• #14-3. The Present and Future of Japanese Aesthetic Medicine



    The field of aesthetic medicine has a promising future but is not without problems. As with the rest of the medical field, it will find the right direction after a general consensus is reached. One example of positive changes toward this direction is reformation of specialist licensing procedure. Starting in 2017, basic specialties such as internal medicine, surgery, ENT, neurosurgery, dermatology, and plastic surgery, etc. will be licensed by independent organizations and not by academic associations. Only doctors who already hold a basic license in one of the above fields will be able to obtain a more specialized license. For example, license in plastic surgery would be a pre-requisite for license in aesthetic surgery and license in dermatology would be needed for license in aesthetic dermatology.


    In this light, only the members of JSAPS will be eligible for obtaining license in aesthetic surgery. JSAS may also be thinking of ways to obtain further specialization. However, the education system for aesthetic medicine will go through big changes around 2017. From a doctor’s point of view, the aesthetic market in Japan still holds many uncertainties but I am also hopeful that it will keep growing in the future.


    What about aesthetic medicine seen from the patient or business perspectives? During the Edo Era of Japan (the period between 1603 and 1867 when Japanese society was under the rule of the Tokugawa shogunate) the ruling body established a mutual watch system under which everyone kept an eye on each other. This era was relatively peaceful with few wars but anyone who was different from others was persecuted. Such tendencies to stay “normal” and not stand out from the rest of the society are still strong in Japanese people. This is why most patients do not want any visible signs of treatment so that no one would notice that they received it. With the exception of a few cases of eye or nose surgery, most patients do not want drastic changes. In particular, those seeking to treat aging signs such as wrinkles or sagging skin want to keep the treatments a secret. It goes without saying that Japanese patients are very averse to downtime as well. Japanese patients are very sensitive to slight subcutaneous bleeding or color change. As for downtime, different standards to those used in Koreans are needed. One can often see Korean women walk in public with tapes or crusts on their face. This is unthinkable for Japanese women. Some even go so far to take a week off from work for a single melasma treatment.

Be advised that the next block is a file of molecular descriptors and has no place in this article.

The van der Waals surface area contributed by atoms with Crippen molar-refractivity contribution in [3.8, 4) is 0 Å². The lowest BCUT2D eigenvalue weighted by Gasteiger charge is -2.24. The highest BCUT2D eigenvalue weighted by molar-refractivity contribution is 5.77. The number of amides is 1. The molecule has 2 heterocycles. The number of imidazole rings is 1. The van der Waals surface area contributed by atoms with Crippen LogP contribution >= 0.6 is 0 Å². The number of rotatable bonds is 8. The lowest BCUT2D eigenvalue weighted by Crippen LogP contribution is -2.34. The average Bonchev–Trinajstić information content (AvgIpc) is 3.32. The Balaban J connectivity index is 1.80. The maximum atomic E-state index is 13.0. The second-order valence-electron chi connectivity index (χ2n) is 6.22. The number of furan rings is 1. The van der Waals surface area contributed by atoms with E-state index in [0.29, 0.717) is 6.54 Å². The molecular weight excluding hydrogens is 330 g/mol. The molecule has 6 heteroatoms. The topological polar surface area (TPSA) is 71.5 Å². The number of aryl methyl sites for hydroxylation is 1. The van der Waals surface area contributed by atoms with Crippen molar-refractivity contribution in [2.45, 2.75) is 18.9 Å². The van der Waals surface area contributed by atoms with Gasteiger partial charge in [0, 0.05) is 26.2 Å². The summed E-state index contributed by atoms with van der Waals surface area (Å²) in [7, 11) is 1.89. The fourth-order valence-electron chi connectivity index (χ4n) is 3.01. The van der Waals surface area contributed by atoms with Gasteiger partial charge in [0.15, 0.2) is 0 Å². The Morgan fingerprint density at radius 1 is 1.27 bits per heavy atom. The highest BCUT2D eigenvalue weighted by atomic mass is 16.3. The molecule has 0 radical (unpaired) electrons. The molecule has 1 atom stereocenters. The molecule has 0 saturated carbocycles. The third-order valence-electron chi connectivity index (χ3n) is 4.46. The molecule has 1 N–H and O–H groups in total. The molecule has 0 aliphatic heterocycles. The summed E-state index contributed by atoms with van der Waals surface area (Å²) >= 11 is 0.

This is why Japanese doctors often focus on downtime rather than efficacy when choosing a device. On the other hand, efficacy is more important in acne treatment or scar removal. Patients seeking these treatments are very accepting of even a long downtime as they expect drastic improvement. In other words, when follow-up treatments are not necessary, patients are willing to deal with downtime.


    Japanese people also lack correct understanding of the injectables. In Japan, injectable substances such as hyaluronic acid, hydroxyapatite, and botulinum toxin are used much less frequently than in Korea. Many people are not comfortable with the idea of injecting a foreign substance into their body. This is why device treatments are more commonly used.


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    Japanese patients often shy away from drastic treatments and are unenthusiastic about facial injections. Doctors are also very cautious about device treatments. As a doctor who understands the need for introducing new, innovative treatments, I find such tendencies of Japanese doctors and patients very limiting. More doctors are becoming enthusiastic about new treatments and leading a healthy trend toward improvement but many jump into new treatments without sufficient knowledge or skills. Despite all these hurdles, I believe that aesthetic medicine will continue to grow in the right direction.


    I would like to add that I learned a lot from my interactions with Korean doctors. It was very kind of them to welcome me, a stranger from Japan, and even share their secret know-hows under the condition I would not tell other Korean doctors. Moreover, it was great pleasure and an eye-opening experience to meet manufacturers of world-class medical devices in Korea. I gave many talks at Korean academic conferences in the past few years and my books were translated and published in Korean.


    Despite our differences, Japanese and Korean doctors have much to learn by communicating with each other. I do not know much about politics or history but I know that we are only two hours away from each other by plane and can be good neighbors. I believe Korean and Japanese doctors can exchange information and visits to provide better medical service to the patients of both countries. Through extensive evaluation of medical devices, I hope Japan will become a good market for Korean medical devices in the near future.



    Figure 2. Dr. Nariaki Miyata contributes toward advancing Japanese aesthetic medicine by giving many talks in Japan and Korea.


    -To be continued

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